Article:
In late August 2005, Kevin O’Day played his last weekly show at Ray’s, a luxurious glass-walled club atop the World Trade Center. Little did the cocktail loungers in this posh joint know that within days those glass windows would be blown to bits by Hurricane Katrina. The band played intelligent, well-crafted music at first, perfectly suited to the setting, so the tone was fairly subdued. Then, at the close of the second set, the lanky figure of Big Chief Alfred Doucette snaked through the crowd and electrified the proceedings with his signature tune, “Marie Laveau,” a funky invocation of the voodoo queen sung to the unforgettable folk melody “Little Liza Jane.”
That song leads off what is remarkably Doucette’s debut album at the age of 67. He sounds like he’s been doing it all his life, and in a sense he has, chanting and singing as a member of the Flaming Arrows Warriors. Doucette is a charismatic performer with a strong and quirky tenor voice that is characterized by a tart, stinging tonality, a sound that seems to spring off the funk arrangements and Mardi Gras Indian percussion he favors as his back-up.
The album feels like a soundtrack to a Mardi Gras party, with its uptempo pulse, frequent references to Indian parades and Carnival themes and considered mixture of party hearty originals with classics from the New Orleans canon. Doucette avoids the lethal trap of relying on that material’s familiarity to carry him, taking care to draw the listener’s attention to the singer, not the song. It’s a tightrope walk on the cover of Bill Withers’ “Use Me,” which has become a standard New Orleans cover, but Doucette pulls it off with a riveting vocal over a mesmerizing rhythm track. Similarly, the Nevilles’ “Fire on the Bayou” poses the nearly insurmountable task of not sounding like a copy, but Doucette manages to subtly emphasize its celebration of Mardi Gras Indian culture in a way that allows him to lay claim to the tune.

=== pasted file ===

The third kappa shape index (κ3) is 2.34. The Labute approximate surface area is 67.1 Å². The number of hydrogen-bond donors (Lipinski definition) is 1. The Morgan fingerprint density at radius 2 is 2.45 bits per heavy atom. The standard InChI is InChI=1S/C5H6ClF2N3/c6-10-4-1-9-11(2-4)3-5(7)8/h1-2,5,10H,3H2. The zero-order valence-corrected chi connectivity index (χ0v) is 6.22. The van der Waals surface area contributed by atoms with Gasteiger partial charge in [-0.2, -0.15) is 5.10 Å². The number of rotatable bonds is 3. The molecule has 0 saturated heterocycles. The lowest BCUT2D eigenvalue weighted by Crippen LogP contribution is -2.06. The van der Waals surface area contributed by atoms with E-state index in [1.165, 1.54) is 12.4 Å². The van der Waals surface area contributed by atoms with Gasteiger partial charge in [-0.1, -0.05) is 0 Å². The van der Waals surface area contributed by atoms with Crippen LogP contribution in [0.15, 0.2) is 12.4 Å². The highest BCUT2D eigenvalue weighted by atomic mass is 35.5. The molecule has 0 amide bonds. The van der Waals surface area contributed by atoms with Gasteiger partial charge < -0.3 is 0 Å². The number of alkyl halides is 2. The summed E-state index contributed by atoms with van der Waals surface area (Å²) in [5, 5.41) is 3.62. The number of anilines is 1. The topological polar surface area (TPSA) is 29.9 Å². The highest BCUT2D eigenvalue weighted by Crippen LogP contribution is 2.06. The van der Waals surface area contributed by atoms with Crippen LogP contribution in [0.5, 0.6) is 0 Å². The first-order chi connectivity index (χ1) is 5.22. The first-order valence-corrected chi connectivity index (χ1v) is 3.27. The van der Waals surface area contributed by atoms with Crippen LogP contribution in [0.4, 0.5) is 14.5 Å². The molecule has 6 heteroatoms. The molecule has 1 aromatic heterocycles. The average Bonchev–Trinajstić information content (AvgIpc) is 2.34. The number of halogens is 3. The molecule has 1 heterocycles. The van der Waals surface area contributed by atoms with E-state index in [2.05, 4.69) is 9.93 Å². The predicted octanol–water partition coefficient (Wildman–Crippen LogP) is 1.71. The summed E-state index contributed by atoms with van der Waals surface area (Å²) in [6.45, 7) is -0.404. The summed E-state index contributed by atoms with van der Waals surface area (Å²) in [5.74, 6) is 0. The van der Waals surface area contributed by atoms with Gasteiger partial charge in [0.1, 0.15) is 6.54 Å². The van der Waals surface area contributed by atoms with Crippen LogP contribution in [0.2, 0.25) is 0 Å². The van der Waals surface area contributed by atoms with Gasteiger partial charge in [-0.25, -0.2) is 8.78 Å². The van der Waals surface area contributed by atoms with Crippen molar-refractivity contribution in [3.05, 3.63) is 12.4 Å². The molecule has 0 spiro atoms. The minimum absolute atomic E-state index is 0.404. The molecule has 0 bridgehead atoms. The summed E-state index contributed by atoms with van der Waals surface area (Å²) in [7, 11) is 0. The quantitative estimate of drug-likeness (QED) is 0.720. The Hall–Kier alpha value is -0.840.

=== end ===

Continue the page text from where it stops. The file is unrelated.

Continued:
Doucette’s most impressive work places him in the realm of local musicians who don’t just do covers but delight in treating the New Orleans canon as a series of tropes that can be morphed into a myriad of musical shapes. His version of the classic “Ooh Poo Pah Doo,” one of the most powerful songs in the canon, avoids the overstatement and hamhandedness that so often accompany its performance. There’s simply no improving on the simplicity of joyful expression condensed into Jessie Hill’s powerful original performance, and Doucette plays it close to the vest, using a dramatic vibrato in his voice at certain points in the contours of the melody and eschewing the “Oh Whoa Oh Oh” chorus, which he shrewdly holds back until midway through the next song, “Let the Good Times Roll,” when its unexpected appearance works like an illusionist’s trick.
I guess it shouldn’t come as a complete surprise that a man who ran the Night Cap, one of the legendary clubs in this city’s history, trained racehorses to run at the Fair Grounds and led a Mardi Gras Indian tribe among other accomplishments should unveil such a fully realized side of his life at his age. It could only happen in New Orleans.